Saveur’s latest brainchild, FrapasBar is now opened at The Cathay and Century Square. You may be familiar with the outlet at The Cathay as it was formerly Concetto, Saveur’s foray into Italian food. No brainer on the new name though, “Frapas” is made up of “French” and “Tapas”. Tapas is of course, indigenously Spanish. We are interested to find out how the restaurant strides across the Pyrenees to bring these two cuisines together.
Crabmeat Croquette ($9) is lightly battered and deep fried. There is no specially made dip. I assume it is unnecessary as the filling is already a mix of real crabmeat with fennel, red chilli, mayonnaise and coconut. I came to realise that a wedge of lemon is all I need in a tapas restaurant. These croquettes make a good snack but otherwise, unexceptional.
Grilled Broccolini ($9) is drizzled with sesame sauce. The stalks are not overcooked and still have a nice crunch. Broccolini is less chunky than broccoli, thus making it a more suitable vegetable for grilling. I feel that the dish does not need sesame sauce. A little salt would have sufficed.
Oysters lovers, these freshly shucked oysters are going for $2 apiece. It is a pretty neat deal in this part of town. Best eaten with a glass of white wine.
Stuffed Squid ($18) is packed with flavourful French onion rice and then grilled to perfection. The tangy rice absorbs the seafood sweetness of the squid and it is altogether pleasing and delicious to taste.
Fun fact: We know that octopuses have eight limbs. Scientists who had been observing them for years concluded that six of the limbs are arms, two are legs. In FrapasBar, they offer Octopus Leg ($15) on the menu. I am not sure why they disregard arms but maybe legs taste better. The char-grilled octopus leg is served with a piquant pimento sauce for extra zest.
I was taken aback by the very first bite of the Meatballs ($9). The minced beef is marinated with too much pepper. I would not have known what meat it was if not for the menu description. The meatball does not taste so bad when it is eaten with the tomato sauce, however, that itself is not a redeeming quality.
A Beef Bourguignon ($14) is done right when every bite is tender, from the carrots to the beef. Apart from the usual red wine, the chefs add Valrhona chocolate to create a more velvety and richer stew. Very tasty and addictive, it is a mood booster. You have to order it if you like beef.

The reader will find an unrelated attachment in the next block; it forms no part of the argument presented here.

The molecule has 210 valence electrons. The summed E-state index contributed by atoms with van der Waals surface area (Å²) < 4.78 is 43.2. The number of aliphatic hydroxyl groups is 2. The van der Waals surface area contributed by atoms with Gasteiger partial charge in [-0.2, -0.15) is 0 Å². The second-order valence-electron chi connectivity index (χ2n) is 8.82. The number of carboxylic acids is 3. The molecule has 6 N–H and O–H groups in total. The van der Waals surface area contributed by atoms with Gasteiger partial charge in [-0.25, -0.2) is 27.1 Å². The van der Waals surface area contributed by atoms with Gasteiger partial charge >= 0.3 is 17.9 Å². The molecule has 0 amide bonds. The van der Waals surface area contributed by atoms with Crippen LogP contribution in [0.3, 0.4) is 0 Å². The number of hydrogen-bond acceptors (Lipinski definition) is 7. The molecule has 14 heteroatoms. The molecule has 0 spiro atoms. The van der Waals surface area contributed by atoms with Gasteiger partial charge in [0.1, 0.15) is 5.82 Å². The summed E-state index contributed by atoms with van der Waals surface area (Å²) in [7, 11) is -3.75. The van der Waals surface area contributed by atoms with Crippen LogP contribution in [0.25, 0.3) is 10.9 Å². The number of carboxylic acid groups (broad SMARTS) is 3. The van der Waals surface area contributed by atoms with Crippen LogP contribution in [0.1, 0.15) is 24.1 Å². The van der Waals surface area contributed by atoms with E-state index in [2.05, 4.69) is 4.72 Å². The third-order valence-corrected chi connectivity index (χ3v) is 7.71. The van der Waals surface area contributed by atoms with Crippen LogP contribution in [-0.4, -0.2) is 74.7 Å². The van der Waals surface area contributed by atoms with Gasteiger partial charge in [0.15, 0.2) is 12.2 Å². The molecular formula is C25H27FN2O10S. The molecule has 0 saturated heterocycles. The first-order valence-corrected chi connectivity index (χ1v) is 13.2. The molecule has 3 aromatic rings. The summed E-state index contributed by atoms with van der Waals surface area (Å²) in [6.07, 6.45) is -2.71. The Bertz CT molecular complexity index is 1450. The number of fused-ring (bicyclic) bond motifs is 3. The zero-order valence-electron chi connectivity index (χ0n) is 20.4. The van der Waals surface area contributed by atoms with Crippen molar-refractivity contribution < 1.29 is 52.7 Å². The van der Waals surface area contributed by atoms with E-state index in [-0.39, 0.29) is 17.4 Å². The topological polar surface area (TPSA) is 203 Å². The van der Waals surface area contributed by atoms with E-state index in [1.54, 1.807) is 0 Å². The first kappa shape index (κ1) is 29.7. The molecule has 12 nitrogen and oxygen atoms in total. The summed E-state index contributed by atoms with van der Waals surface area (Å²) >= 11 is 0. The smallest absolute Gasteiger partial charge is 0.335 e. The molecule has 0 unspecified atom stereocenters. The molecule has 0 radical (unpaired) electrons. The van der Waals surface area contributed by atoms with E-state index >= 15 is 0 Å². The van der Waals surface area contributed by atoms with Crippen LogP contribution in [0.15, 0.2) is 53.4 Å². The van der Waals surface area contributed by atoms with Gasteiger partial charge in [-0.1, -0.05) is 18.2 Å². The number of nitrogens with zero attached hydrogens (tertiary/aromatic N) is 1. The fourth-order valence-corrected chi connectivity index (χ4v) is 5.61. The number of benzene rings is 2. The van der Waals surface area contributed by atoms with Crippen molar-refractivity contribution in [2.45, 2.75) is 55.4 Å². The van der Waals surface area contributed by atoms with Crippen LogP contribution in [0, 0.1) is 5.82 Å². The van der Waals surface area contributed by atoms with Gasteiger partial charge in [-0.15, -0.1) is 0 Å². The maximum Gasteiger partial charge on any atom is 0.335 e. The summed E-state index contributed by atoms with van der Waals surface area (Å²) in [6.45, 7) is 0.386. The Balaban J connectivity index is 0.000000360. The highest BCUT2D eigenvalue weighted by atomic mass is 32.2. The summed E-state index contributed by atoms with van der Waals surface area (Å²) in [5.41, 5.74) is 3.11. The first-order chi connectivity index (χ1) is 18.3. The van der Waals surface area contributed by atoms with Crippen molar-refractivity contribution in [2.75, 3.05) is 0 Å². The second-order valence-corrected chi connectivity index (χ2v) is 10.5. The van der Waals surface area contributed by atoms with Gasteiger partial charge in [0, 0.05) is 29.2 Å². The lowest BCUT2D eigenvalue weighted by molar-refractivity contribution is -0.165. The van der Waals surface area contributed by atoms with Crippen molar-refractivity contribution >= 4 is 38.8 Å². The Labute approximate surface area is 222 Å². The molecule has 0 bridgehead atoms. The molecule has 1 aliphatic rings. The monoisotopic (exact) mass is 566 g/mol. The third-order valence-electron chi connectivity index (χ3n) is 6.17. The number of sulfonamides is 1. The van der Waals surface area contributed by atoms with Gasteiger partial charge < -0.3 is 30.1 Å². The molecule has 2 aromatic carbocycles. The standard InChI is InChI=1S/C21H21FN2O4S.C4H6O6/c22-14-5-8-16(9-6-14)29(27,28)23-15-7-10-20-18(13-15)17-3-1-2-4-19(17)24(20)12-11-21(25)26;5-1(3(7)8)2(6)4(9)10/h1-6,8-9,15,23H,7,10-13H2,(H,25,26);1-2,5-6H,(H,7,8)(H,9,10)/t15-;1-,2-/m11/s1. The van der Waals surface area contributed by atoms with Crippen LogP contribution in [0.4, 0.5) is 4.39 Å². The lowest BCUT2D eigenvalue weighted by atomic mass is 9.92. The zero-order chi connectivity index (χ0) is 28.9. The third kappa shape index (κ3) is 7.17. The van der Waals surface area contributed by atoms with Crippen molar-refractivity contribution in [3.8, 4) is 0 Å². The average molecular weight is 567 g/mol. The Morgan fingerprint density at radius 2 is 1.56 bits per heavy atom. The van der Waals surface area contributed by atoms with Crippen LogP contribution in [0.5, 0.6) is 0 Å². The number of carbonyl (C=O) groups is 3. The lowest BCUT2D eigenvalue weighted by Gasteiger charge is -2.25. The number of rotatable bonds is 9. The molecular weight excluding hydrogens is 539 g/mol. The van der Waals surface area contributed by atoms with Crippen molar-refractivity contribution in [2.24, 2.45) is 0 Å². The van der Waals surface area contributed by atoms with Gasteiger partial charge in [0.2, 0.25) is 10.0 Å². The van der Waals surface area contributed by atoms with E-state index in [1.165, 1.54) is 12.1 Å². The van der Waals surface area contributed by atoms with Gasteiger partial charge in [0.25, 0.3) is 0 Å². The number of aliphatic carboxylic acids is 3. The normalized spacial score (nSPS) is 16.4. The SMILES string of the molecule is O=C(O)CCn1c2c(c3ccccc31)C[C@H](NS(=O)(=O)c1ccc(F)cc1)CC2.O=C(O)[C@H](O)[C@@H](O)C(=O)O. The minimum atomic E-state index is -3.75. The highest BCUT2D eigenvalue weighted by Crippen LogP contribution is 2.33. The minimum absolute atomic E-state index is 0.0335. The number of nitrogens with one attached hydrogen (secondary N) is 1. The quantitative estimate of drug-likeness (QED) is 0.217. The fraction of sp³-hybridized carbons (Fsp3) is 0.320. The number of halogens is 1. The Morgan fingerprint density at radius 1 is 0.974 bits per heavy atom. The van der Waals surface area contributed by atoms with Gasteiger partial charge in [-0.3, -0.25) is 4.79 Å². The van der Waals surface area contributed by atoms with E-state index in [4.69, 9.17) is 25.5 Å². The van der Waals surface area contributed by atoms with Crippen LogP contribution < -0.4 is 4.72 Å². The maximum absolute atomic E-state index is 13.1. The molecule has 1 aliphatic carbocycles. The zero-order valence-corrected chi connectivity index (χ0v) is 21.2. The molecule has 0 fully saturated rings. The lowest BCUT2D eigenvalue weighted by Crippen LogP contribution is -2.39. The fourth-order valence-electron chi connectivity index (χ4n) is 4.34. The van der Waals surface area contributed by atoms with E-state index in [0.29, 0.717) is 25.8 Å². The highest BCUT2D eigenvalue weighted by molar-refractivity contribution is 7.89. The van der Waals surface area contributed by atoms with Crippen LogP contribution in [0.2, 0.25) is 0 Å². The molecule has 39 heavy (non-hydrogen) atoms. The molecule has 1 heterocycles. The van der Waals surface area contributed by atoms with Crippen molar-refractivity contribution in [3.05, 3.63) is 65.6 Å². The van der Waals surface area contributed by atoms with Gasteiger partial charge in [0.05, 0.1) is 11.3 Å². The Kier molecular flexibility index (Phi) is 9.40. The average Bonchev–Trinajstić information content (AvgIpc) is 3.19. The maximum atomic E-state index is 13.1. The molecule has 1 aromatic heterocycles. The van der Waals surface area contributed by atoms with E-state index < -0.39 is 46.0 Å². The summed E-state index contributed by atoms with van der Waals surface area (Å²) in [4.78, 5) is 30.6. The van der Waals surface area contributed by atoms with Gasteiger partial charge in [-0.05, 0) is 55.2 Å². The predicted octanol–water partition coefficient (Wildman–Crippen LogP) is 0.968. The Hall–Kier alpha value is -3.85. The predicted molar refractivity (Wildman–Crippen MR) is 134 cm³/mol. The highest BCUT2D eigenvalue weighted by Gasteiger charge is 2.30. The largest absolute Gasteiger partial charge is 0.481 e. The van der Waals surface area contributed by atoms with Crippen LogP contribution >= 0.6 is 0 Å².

One of the chefs’ daughter sparks the idea of using otah (grilled fish cake) as a sauce base for a risotto. Giving credit where credit is due, this risotto is named after the little girl. Sophia’s Risotto ($22) is a nod to local taste buds in the entire menu. With generous toppings of grilled crabmeat and chives, the creamy otah risotto is savoury and not too spicy. Portion is huge. You may want to share it with at least three other people.
The taste of earl grey is quite distinctive in the Earl Grey Crème Brûlée ($8). The white specks you see on the caramelised coating is sea salt. They are used to counterbalance the sweetness of the crème brûlée. The Chocolate Moist Fudge ($9) is not simply made up of chocolate but is infused with rose syrup. The cocoa crumbles taste like ‘milo-horlicks’ crisps. The sea salt sprinkles and rose syrup infusion are light touches from the chefs to make the desserts less cloying.
It is great that the restaurant is converted into a bar with extended business hours. Late-night movie goers now have a place to hang if they want a nightcap or something to eat. The food is generally good and suitable for sharing.
FrapasBar by Saveur
The Cathay, 2 Handy Road, #01-11/12 Singapore 229233
tel: +65 6735 1141
Sun – Th 12pm – 1am, F & Sat 12pm – 2am
You may be interested in…
–Merci Marcel, Club Street: The Same Same But Different Second Outlet of the Casual, Simple French Bistro Dining
–Summer Hill, Sunset Way: Rustic French Bistro by Former Chefs of Cocotte and Bird Bird
–Merci Marcel, Tiong Bahru: Who is Marcel and Why Should We Thank Him?
–Venue by Sebastian, Downtown Gallery: After a Hiatus of 3 Years, Former Ember Chef Re-Emerges
Written by Cheang Shwu Peng.